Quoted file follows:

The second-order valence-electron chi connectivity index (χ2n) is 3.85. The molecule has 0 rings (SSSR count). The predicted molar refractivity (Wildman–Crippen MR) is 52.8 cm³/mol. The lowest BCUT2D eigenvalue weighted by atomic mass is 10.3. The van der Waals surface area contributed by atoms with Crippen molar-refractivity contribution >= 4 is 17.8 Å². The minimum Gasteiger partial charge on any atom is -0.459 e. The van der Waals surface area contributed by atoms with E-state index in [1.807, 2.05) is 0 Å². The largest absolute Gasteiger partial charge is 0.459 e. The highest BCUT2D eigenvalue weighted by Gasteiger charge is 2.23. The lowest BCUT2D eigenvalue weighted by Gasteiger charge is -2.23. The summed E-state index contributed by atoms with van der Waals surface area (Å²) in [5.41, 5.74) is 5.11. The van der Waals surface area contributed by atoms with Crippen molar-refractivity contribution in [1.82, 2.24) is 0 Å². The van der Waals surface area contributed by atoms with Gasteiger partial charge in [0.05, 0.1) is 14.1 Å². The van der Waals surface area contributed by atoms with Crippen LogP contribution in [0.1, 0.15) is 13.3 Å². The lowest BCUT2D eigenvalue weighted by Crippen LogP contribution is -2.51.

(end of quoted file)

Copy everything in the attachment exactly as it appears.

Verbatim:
The second-order valence-electron chi connectivity index (χ2n) is 3.85. The molecule has 0 rings (SSSR count). The predicted molar refractivity (Wildman–Crippen MR) is 52.8 cm³/mol. The lowest BCUT2D eigenvalue weighted by atomic mass is 10.3. The van der Waals surface area contributed by atoms with Crippen molar-refractivity contribution >= 4 is 17.8 Å². The minimum Gasteiger partial charge on any atom is -0.459 e. The van der Waals surface area contributed by atoms with E-state index in [1.807, 2.05) is 0 Å². The largest absolute Gasteiger partial charge is 0.459 e. The highest BCUT2D eigenvalue weighted by Gasteiger charge is 2.23. The lowest BCUT2D eigenvalue weighted by Gasteiger charge is -2.23. The summed E-state index contributed by atoms with van der Waals surface area (Å²) in [5.41, 5.74) is 5.11. The van der Waals surface area contributed by atoms with Crippen molar-refractivity contribution in [1.82, 2.24) is 0 Å². The van der Waals surface area contributed by atoms with Gasteiger partial charge in [0.05, 0.1) is 14.1 Å². The van der Waals surface area contributed by atoms with Crippen LogP contribution in [0.1, 0.15) is 13.3 Å². The lowest BCUT2D eigenvalue weighted by Crippen LogP contribution is -2.51.